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Interview With the President Question-and-Answer Session With Clifford Evans of RKO General Broadcasting.

October 24, 1980


MR. EVANS. There is much concern about the anti-Israel resolutions, UNESCO and in the General Assembly, and other attempts to isolate Israel in the world community. Now, what are we, what is the United States doing about this?

THE PRESIDENT. Well, I am very disturbed by the efforts of the enemies of Israel to isolate Israel in the world community. We will not permit this to happen. Not only is Israel our friend and our ally, but attempts to isolate Israel are also intended to weaken this country and also to destroy the progress that we have made already with the Camp David accords and the peace treaty between Israel and Egypt.

We are committed to the Camp David accords, and we are committed to the peace effort that is continuing, all based on the proposition of honoring U.N. 242, passed earlier in the General Assembly and in the Security Council. We have made it clear, for instance, that we will veto any change in U.N. Resolution 242.

We oppose the creation of an independent Palestinian state. As I have repeatedly said, we oppose a PLO state. But I want to go even further. Whenever in the future the United Nations is misused or abused on Israeli-Arab issues with malicious and unfair and one-sided resolutions, we will oppose them, and in the Security Council we will veto them. Secretary Muskie gave fair warning that this would be our policy, on August the 20th when he spoke at the General Assembly or Security Council. Now I want to say it emphatically and clearly, so there can be no misunderstanding in anyone's mind.

Also, I want to make it clear again that we will not permit any isolation of Israel in other United Nations organizations, nor will we allow the United Nations to be used as a propaganda organ for the PLO. That is the reason we voted against the Women's Plan in Copenhagen this summer. It Contained anti-Israeli language and called for the diversion of funds out of the United Nations funds to the PLO.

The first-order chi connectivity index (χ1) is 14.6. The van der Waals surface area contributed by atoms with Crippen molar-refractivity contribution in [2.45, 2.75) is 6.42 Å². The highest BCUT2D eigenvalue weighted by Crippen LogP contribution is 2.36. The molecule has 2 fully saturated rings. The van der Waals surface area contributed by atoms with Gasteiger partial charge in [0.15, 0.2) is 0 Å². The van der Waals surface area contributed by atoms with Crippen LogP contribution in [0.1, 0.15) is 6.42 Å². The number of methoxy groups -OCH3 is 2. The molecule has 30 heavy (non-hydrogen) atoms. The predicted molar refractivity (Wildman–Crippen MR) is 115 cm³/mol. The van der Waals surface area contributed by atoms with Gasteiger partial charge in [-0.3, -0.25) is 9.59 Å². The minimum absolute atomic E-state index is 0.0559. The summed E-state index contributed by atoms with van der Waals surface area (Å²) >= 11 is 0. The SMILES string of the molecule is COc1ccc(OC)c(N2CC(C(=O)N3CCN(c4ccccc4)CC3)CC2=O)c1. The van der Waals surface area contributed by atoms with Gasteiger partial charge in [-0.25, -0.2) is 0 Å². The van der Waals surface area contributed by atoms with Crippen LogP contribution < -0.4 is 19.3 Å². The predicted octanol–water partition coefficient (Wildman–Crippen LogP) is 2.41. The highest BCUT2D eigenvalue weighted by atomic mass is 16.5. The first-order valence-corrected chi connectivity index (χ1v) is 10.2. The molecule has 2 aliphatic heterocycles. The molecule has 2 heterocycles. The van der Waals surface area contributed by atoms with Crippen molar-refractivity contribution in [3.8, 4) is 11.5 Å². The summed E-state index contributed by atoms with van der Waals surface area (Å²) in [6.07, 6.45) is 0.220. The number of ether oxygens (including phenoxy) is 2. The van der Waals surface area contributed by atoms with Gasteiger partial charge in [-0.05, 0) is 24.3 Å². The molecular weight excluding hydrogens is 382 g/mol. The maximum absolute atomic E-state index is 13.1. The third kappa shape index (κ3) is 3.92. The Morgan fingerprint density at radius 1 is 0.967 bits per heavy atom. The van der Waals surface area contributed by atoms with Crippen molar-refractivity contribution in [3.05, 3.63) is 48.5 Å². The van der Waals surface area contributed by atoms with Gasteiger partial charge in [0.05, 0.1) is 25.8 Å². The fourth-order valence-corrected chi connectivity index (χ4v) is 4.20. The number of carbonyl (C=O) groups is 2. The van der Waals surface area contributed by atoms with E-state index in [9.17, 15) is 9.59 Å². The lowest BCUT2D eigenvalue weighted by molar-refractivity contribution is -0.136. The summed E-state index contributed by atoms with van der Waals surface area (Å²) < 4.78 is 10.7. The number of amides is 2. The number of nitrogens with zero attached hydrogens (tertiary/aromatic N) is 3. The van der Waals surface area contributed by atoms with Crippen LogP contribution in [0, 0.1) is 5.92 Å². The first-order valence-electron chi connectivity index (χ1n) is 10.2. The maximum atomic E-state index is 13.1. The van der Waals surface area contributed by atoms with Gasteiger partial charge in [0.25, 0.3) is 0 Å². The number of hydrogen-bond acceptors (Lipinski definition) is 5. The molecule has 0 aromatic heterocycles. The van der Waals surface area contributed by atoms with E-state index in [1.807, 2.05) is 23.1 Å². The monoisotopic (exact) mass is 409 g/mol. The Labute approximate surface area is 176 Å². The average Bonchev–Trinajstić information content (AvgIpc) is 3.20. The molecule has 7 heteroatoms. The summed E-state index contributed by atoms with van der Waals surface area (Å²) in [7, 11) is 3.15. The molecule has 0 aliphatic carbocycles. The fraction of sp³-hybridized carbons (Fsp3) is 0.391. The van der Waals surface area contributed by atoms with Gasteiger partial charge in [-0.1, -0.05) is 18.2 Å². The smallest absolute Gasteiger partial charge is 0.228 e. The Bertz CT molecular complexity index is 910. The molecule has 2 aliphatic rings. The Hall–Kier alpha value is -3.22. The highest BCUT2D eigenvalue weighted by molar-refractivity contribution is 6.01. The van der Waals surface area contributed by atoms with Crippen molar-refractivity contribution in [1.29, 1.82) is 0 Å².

For this same reason I personally intervened with various heads of government to obtain their support to prevent the PLO becoming an observer in the recent deliberations of the World Bank and the International Monetary Fund. We were successful in this effort after a massive attempt by the other side to change this longstanding policy.

When two Islamic nations introduced a resolution to reject Israel's credentials at UNESCO's General Assembly in Belgrade just last month, in September, I again intervened and got other nations to help us stop it. And earlier this week I instructed our delegation at the UNESCO conference not to participate nor to be present even in any session at which Yassir Arafat appeared.

We took similar strong action at the national tourism conference in Manila when another effort was made early this month to drive Israel out. We stopped that effort, too.

We have successfully opposed every effort to reject Israel's credentials at the current session of the U.N. General Assembly, and I have made our position clear. If such an effort should be successful, and I don't believe it would, then I see no way that we could continue even to participate in the deliberations of that body.

Well, these are a few examples that come to mind offhand about our staunch support for Israel and our staunch commitment not to permit the isolation of Israel nor to permit Israel to be driven out of the General Assembly or embarrassed nor to use the General Assembly or United Nations bodies to promote the PLO.